1. The Kinds of Monks
It is clear that there are four kinds of monks.
2 The first are the cenobites, that is, those who live in a monastery serving under a rule and an abbot.
3 The second kind are the anchorites, that is, the hermits. These monks are not in the first fervor of conversatio but have been tested at length in the monastery. 4 Supported and taught by many, they have long since learned to fight against the devil. 5 Well-trained, they go forth from the battle ranks of their brothers to the single-handed combat of the desert. Fearless, even without the mutual support of another, they with the help of God have within themselves the strength to fight bare-handed against the evil ways of flesh and thoughts.
6 The third is truly a most detestable kind of monk, the Sarabaïtes. Unlike gold tried in a furnace, they have been tried by no rule and have had no experience to teach them; rather, they are by nature soft as lead. 7 By their works, they keep faith with the world, and by their tonsure, they are known to lie to God. 8 In twos or threes, or even alone without a shepherd, they shut themselves up in their own sheepfolds, not in the Lord’s. For their law, they take what their desires want. 9 Whatever they think and choose, they call holy, and whatever they do not want, they consider unlawful.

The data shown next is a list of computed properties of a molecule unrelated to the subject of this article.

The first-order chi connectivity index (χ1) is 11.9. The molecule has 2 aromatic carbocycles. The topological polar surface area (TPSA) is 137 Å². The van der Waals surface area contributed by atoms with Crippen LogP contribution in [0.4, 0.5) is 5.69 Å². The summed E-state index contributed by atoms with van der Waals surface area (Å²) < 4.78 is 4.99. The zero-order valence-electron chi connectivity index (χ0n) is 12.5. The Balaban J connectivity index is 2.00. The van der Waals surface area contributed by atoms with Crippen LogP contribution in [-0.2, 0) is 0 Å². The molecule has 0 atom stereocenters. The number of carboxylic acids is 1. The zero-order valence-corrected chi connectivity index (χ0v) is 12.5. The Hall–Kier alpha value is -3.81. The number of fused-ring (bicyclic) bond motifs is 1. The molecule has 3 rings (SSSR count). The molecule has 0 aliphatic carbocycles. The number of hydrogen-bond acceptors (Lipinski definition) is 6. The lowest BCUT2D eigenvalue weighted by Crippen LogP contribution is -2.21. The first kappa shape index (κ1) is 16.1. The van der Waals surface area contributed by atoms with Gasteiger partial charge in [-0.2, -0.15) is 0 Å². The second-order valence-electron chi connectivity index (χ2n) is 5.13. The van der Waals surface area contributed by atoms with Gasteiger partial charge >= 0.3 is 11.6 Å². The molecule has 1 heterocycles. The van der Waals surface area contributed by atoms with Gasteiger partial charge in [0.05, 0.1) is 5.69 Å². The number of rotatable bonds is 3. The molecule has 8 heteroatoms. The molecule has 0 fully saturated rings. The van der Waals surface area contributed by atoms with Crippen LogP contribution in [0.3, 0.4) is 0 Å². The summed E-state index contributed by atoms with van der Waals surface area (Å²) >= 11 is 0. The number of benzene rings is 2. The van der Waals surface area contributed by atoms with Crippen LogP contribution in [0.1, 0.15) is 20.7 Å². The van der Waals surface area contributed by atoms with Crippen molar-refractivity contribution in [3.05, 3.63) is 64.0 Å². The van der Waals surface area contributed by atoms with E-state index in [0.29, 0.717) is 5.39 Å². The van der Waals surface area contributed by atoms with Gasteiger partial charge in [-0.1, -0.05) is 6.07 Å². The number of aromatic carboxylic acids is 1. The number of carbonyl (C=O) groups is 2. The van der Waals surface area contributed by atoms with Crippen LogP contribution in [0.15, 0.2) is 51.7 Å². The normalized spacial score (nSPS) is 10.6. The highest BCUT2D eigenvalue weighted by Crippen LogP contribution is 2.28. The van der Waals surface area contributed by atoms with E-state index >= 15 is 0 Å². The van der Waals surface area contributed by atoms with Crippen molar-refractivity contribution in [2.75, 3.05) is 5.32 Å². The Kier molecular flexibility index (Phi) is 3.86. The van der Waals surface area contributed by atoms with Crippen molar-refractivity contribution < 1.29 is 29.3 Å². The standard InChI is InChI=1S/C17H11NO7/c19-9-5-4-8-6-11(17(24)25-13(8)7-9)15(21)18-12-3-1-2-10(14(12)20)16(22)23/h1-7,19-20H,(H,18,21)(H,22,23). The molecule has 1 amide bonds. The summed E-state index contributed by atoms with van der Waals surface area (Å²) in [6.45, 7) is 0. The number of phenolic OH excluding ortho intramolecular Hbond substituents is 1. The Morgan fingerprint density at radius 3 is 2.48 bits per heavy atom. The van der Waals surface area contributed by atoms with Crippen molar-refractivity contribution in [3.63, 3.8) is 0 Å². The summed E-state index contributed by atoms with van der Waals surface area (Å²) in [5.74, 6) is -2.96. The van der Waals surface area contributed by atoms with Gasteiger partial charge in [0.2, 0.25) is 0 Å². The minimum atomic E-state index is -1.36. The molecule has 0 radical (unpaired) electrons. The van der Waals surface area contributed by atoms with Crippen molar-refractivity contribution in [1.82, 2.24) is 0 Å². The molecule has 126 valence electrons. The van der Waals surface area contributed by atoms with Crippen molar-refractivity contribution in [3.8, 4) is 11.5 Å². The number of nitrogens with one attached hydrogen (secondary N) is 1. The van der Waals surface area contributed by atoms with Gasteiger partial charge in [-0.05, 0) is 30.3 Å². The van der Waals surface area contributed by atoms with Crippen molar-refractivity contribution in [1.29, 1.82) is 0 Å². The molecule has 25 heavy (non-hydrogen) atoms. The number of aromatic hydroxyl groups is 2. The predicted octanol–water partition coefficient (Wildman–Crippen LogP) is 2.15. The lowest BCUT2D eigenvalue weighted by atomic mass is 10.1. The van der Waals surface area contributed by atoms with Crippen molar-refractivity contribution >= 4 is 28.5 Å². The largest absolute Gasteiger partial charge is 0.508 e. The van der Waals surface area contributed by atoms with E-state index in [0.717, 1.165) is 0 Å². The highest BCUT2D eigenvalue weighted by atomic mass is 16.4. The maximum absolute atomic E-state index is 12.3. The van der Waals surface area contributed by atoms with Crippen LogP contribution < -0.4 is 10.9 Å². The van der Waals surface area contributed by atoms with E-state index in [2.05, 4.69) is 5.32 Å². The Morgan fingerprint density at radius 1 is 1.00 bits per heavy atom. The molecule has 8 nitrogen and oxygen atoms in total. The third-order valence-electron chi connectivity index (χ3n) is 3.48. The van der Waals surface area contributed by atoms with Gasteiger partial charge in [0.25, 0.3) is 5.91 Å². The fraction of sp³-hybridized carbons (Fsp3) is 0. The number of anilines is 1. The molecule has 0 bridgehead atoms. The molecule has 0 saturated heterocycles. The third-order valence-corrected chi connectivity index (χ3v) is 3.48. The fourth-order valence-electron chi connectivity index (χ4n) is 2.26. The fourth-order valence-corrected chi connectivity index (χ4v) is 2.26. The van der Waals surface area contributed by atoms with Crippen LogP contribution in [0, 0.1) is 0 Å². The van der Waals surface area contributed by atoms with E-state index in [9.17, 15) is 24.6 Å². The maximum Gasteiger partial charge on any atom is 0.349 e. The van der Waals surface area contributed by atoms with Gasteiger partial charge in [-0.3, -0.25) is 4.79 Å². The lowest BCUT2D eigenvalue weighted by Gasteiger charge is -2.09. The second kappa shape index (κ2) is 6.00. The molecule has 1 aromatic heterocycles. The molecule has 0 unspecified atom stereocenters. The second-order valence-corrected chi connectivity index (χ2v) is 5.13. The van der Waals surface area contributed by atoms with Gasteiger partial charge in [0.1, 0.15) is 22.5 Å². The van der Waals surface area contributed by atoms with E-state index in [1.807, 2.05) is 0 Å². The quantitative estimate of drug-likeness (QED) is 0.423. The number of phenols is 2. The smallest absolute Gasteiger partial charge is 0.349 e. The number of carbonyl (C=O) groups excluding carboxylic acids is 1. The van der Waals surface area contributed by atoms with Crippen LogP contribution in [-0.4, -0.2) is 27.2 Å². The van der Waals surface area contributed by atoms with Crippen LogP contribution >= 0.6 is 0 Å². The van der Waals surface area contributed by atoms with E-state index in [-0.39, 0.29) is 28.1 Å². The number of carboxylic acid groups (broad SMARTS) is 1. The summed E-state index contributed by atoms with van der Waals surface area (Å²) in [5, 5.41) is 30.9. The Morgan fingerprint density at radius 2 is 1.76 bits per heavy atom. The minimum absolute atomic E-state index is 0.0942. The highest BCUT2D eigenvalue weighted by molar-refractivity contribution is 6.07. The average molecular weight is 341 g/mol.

10 The fourth kind of monks, called gyrovagues, spend their whole life staying three or four days as a guest in one monastery and then in another throughout the various provinces. 11 Always roaming about with no fixed abode and serving their own passions and gluttonous impulses, they are worse in every way than the Sarabaïtes.
12 It is better to keep silent about all of these monks and their most wretched conversatio. 13 Setting these people aside, let us proceed, with the Lord’s help, to set up a structure for the strongest kind, the cenobites.